EOIV is the first of these games I managed to actually "finish" and I really liked it, but that required some on-and-off attention for over a year. I'll burn through a stratum or two and then let it ride for a bit and then come back. If it weren't on a portable device, I don't know that I'd have ever beaten it, since I could play while watching a movie or doing other stuff.

Avatar image for muttersometaxicab
MuttersomeTaxicab

826

Forum Posts

5105

Wiki Points

23

Followers

Reviews: 0

User Lists: 21

I'm really impressed with this package. I never did get a chance to play much of Etrian Odyssey II, and what I did play was incredibly difficult. I played Etrian Odyssey Untold, which was an interesting remake of the first game, but the grimoire stones stuff didn't feel like a great addition. The story was also fine, but generic, and there was only one save spot, so I had to pick up front if I wanted the story or "classic" mode and would have to delete my save if I wanted to switch.

EO2U adds a stack of save slots, refines the grimoire stones, makes the learning curve completely manageable, and adds some really cool cooking/recipe mechanics, along with town building elements that were in Etrian Mystery Dungeon. If this is the track they're on, I'm curious to see how they're going to approach Etrian Odyssey III with the Untold series. Also, really pumped about EOV, whenever that comes out.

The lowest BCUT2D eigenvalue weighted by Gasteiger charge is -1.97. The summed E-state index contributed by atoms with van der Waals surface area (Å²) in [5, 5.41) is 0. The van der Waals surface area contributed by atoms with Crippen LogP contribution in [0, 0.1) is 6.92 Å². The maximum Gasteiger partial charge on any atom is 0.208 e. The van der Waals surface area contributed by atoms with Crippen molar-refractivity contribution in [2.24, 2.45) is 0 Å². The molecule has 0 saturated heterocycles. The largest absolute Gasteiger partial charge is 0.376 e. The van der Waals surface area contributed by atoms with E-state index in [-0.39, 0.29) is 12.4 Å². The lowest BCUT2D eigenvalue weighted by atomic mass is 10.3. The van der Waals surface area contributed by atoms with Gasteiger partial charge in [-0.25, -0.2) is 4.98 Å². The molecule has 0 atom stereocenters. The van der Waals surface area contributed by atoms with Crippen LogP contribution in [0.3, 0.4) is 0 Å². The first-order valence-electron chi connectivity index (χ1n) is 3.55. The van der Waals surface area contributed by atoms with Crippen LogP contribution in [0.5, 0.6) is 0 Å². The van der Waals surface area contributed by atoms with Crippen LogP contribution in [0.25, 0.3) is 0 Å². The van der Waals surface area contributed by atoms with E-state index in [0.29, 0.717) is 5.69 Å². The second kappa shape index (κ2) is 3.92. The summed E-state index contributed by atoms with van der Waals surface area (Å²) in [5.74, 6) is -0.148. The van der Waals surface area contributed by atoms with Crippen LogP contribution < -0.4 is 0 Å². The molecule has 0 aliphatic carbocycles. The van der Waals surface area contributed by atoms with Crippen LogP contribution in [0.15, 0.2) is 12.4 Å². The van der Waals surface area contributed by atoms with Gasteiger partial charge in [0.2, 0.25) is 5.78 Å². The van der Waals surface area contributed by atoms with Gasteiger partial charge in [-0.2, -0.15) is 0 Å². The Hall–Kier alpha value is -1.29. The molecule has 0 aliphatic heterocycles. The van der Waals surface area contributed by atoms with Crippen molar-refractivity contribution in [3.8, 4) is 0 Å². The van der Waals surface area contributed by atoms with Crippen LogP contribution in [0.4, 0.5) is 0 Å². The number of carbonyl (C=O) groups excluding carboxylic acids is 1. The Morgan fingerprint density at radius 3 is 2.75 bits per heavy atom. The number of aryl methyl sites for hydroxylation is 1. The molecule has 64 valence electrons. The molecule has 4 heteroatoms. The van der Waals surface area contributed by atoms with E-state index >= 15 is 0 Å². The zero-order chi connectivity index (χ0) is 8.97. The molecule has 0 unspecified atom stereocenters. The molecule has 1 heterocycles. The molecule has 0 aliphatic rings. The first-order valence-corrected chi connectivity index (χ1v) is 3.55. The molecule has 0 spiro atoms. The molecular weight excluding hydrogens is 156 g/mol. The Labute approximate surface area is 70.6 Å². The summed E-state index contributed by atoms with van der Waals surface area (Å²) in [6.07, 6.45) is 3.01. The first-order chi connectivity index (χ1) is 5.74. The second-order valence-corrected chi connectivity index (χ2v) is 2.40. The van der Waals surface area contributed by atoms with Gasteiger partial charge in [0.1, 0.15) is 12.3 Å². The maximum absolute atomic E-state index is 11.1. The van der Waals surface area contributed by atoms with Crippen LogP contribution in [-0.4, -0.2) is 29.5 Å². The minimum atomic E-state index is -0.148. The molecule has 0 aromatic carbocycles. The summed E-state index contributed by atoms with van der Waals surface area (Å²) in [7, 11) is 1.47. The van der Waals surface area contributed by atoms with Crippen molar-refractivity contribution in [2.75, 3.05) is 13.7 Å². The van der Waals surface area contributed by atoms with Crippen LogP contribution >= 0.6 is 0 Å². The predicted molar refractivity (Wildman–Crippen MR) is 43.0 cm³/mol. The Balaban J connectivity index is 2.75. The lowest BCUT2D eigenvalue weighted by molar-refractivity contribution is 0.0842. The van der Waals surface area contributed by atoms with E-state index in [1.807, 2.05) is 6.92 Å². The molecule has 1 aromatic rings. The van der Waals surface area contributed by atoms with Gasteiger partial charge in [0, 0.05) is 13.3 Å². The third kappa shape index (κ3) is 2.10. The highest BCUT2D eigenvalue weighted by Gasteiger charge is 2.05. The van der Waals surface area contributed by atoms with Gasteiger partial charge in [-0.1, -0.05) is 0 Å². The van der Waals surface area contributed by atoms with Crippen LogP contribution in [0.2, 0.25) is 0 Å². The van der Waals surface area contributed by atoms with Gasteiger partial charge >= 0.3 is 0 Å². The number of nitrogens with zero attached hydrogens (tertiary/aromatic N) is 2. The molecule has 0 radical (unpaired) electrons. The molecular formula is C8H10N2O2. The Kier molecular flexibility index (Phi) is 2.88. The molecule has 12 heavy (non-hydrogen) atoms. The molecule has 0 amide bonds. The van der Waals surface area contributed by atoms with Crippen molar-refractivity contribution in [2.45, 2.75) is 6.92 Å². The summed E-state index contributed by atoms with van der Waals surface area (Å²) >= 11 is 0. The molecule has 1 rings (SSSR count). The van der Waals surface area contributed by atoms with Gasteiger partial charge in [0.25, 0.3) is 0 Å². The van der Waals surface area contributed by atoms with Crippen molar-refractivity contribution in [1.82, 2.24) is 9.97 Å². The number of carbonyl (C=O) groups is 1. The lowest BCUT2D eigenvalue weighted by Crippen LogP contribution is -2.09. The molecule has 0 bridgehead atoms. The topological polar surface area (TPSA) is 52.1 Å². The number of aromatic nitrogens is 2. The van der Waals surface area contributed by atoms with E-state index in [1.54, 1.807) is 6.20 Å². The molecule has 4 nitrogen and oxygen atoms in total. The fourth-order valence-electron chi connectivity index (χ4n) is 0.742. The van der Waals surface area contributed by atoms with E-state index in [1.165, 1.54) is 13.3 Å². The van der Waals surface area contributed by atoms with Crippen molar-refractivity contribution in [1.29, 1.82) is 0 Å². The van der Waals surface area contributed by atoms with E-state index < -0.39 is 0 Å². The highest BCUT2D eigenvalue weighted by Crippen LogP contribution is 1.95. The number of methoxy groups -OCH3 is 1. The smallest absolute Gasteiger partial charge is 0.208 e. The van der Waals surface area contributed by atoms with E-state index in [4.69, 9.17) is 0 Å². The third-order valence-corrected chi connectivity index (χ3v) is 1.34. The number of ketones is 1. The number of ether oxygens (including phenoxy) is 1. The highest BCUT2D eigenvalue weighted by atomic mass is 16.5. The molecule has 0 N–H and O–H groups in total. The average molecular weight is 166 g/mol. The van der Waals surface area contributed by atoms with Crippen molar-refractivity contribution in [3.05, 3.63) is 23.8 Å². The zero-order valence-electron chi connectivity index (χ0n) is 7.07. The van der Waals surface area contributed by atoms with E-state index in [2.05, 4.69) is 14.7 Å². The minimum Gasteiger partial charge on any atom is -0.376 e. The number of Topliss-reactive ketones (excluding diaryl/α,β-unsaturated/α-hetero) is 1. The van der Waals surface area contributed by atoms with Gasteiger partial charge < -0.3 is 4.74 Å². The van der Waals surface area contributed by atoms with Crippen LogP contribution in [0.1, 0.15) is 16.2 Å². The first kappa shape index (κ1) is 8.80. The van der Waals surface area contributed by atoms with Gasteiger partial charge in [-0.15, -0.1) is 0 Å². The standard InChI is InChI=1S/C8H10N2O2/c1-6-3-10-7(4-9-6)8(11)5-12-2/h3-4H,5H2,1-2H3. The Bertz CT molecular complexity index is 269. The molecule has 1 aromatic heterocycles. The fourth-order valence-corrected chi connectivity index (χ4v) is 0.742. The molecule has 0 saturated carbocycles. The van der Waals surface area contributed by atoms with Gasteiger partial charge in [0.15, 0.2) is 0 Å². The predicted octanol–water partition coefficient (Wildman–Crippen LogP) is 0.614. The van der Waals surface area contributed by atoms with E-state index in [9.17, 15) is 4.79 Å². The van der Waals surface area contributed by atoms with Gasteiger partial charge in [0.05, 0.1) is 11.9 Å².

I know the grid-based dungeon crawlers aren't super popular 'round these parts, but anyone else check this out? I can't really find much chatter.

Avatar image for muttersometaxicab
MuttersomeTaxicab

826

Forum Posts

5105

Wiki Points

23

Followers

Reviews: 0

User Lists: 21

I haven't felt this way at all, but I really like the Etrian Odyssey series, so Etrian Mystery Dungeon is still chewing up a lot of my time, and I grabbed Etrian Odyssey 2 Untold last week (it's way better than the first Untold). I haven't beaten Persona Q or Majora's Mask yet, and I still play Monster Hunter on the regular. By the time the new Fire Emblem comes out, I'll probably be ready for some more.

Oh also Streets of Rage 2 came out, so, y'know, there's that.